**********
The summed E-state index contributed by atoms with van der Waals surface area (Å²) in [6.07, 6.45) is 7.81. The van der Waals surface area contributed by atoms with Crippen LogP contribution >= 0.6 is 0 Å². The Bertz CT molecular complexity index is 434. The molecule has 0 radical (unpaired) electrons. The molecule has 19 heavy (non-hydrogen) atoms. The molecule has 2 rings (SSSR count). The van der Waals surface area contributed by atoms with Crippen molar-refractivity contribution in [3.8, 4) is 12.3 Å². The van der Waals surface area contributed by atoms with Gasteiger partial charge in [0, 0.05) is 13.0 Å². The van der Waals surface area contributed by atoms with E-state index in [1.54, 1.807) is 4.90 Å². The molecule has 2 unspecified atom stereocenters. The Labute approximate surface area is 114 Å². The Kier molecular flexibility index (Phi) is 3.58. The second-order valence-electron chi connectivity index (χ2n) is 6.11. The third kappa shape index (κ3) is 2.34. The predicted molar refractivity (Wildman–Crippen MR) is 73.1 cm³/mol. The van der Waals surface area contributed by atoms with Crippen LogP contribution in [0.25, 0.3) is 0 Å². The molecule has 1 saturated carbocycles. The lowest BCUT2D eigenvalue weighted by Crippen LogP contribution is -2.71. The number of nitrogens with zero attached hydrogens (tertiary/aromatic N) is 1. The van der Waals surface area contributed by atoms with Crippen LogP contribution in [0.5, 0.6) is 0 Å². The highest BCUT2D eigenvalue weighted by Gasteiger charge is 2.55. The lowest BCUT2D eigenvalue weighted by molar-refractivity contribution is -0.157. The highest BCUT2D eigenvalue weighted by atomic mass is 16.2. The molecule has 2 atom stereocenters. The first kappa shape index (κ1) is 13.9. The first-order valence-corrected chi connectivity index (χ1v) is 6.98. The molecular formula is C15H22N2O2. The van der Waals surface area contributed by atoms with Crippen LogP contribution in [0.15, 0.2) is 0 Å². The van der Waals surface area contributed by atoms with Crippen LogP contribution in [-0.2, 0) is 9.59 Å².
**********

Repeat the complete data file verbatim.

The summed E-state index contributed by atoms with van der Waals surface area (Å²) in [6.07, 6.45) is 7.81. The van der Waals surface area contributed by atoms with Crippen LogP contribution >= 0.6 is 0 Å². The Bertz CT molecular complexity index is 434. The molecule has 0 radical (unpaired) electrons. The molecule has 19 heavy (non-hydrogen) atoms. The molecule has 2 rings (SSSR count). The van der Waals surface area contributed by atoms with Crippen molar-refractivity contribution in [3.8, 4) is 12.3 Å². The van der Waals surface area contributed by atoms with Gasteiger partial charge in [0, 0.05) is 13.0 Å². The van der Waals surface area contributed by atoms with E-state index in [1.54, 1.807) is 4.90 Å². The molecule has 2 unspecified atom stereocenters. The Labute approximate surface area is 114 Å². The Kier molecular flexibility index (Phi) is 3.58. The second-order valence-electron chi connectivity index (χ2n) is 6.11. The third kappa shape index (κ3) is 2.34. The predicted molar refractivity (Wildman–Crippen MR) is 73.1 cm³/mol. The van der Waals surface area contributed by atoms with Crippen LogP contribution in [0.25, 0.3) is 0 Å². The molecule has 1 saturated carbocycles. The lowest BCUT2D eigenvalue weighted by Crippen LogP contribution is -2.71. The number of nitrogens with zero attached hydrogens (tertiary/aromatic N) is 1. The van der Waals surface area contributed by atoms with Crippen LogP contribution in [0.5, 0.6) is 0 Å². The highest BCUT2D eigenvalue weighted by Gasteiger charge is 2.55. The lowest BCUT2D eigenvalue weighted by molar-refractivity contribution is -0.157. The highest BCUT2D eigenvalue weighted by atomic mass is 16.2. The molecule has 2 atom stereocenters. The first kappa shape index (κ1) is 13.9. The first-order valence-corrected chi connectivity index (χ1v) is 6.98. The molecular formula is C15H22N2O2. The van der Waals surface area contributed by atoms with Crippen LogP contribution in [0.15, 0.2) is 0 Å². The van der Waals surface area contributed by atoms with Crippen LogP contribution in [-0.2, 0) is 9.59 Å².